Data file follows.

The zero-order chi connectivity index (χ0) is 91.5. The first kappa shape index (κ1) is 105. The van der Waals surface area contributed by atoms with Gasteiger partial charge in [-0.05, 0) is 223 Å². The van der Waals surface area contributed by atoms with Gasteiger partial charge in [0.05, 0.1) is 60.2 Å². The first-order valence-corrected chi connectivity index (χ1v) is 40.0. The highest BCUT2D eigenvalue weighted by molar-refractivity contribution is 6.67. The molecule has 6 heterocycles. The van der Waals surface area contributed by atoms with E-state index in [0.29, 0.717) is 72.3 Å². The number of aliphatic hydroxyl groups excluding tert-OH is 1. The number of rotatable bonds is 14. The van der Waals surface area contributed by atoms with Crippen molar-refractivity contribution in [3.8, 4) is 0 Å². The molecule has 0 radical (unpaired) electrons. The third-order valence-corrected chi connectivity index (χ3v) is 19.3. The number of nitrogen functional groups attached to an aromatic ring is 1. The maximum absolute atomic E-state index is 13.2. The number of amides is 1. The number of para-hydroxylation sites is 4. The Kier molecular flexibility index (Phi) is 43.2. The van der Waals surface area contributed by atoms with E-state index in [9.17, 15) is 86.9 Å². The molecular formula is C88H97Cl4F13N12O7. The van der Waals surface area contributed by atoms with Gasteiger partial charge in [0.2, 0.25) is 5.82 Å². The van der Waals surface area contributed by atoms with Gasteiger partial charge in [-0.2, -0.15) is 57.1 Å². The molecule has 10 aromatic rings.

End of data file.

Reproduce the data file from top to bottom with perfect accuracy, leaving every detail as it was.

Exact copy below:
The zero-order chi connectivity index (χ0) is 91.5. The first kappa shape index (κ1) is 105. The van der Waals surface area contributed by atoms with Gasteiger partial charge in [-0.05, 0) is 223 Å². The van der Waals surface area contributed by atoms with Gasteiger partial charge in [0.05, 0.1) is 60.2 Å². The first-order valence-corrected chi connectivity index (χ1v) is 40.0. The highest BCUT2D eigenvalue weighted by molar-refractivity contribution is 6.67. The molecule has 6 heterocycles. The van der Waals surface area contributed by atoms with E-state index in [0.29, 0.717) is 72.3 Å². The number of aliphatic hydroxyl groups excluding tert-OH is 1. The number of rotatable bonds is 14. The van der Waals surface area contributed by atoms with Crippen molar-refractivity contribution in [3.8, 4) is 0 Å². The molecule has 0 radical (unpaired) electrons. The third-order valence-corrected chi connectivity index (χ3v) is 19.3. The number of nitrogen functional groups attached to an aromatic ring is 1. The maximum absolute atomic E-state index is 13.2. The number of amides is 1. The number of para-hydroxylation sites is 4. The Kier molecular flexibility index (Phi) is 43.2. The van der Waals surface area contributed by atoms with E-state index in [9.17, 15) is 86.9 Å². The molecular formula is C88H97Cl4F13N12O7. The van der Waals surface area contributed by atoms with Gasteiger partial charge in [0.2, 0.25) is 5.82 Å². The van der Waals surface area contributed by atoms with Gasteiger partial charge in [-0.2, -0.15) is 57.1 Å². The molecule has 10 aromatic rings.